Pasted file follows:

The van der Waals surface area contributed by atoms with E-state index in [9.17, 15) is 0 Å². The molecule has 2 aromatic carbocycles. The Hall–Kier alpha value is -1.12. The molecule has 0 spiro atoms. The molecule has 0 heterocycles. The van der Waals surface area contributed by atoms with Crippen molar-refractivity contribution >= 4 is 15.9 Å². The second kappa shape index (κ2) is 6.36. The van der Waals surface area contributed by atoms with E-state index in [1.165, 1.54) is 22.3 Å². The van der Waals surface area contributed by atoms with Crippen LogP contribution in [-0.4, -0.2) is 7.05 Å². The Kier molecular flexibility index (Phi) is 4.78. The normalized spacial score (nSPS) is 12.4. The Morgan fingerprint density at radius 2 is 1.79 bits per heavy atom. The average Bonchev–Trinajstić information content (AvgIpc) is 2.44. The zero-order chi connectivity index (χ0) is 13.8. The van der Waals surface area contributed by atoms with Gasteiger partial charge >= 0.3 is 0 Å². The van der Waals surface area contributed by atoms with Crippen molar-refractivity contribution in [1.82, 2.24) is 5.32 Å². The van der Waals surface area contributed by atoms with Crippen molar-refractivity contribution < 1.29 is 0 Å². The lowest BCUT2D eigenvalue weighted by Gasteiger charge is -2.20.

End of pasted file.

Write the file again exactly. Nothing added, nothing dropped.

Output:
The van der Waals surface area contributed by atoms with E-state index in [9.17, 15) is 0 Å². The molecule has 2 aromatic carbocycles. The Hall–Kier alpha value is -1.12. The molecule has 0 spiro atoms. The molecule has 0 heterocycles. The van der Waals surface area contributed by atoms with Crippen molar-refractivity contribution >= 4 is 15.9 Å². The second kappa shape index (κ2) is 6.36. The van der Waals surface area contributed by atoms with E-state index in [1.165, 1.54) is 22.3 Å². The van der Waals surface area contributed by atoms with Crippen LogP contribution in [-0.4, -0.2) is 7.05 Å². The Kier molecular flexibility index (Phi) is 4.78. The normalized spacial score (nSPS) is 12.4. The Morgan fingerprint density at radius 2 is 1.79 bits per heavy atom. The average Bonchev–Trinajstić information content (AvgIpc) is 2.44. The zero-order chi connectivity index (χ0) is 13.8. The van der Waals surface area contributed by atoms with Gasteiger partial charge >= 0.3 is 0 Å². The van der Waals surface area contributed by atoms with Crippen molar-refractivity contribution in [1.82, 2.24) is 5.32 Å². The van der Waals surface area contributed by atoms with Crippen molar-refractivity contribution < 1.29 is 0 Å². The lowest BCUT2D eigenvalue weighted by Gasteiger charge is -2.20.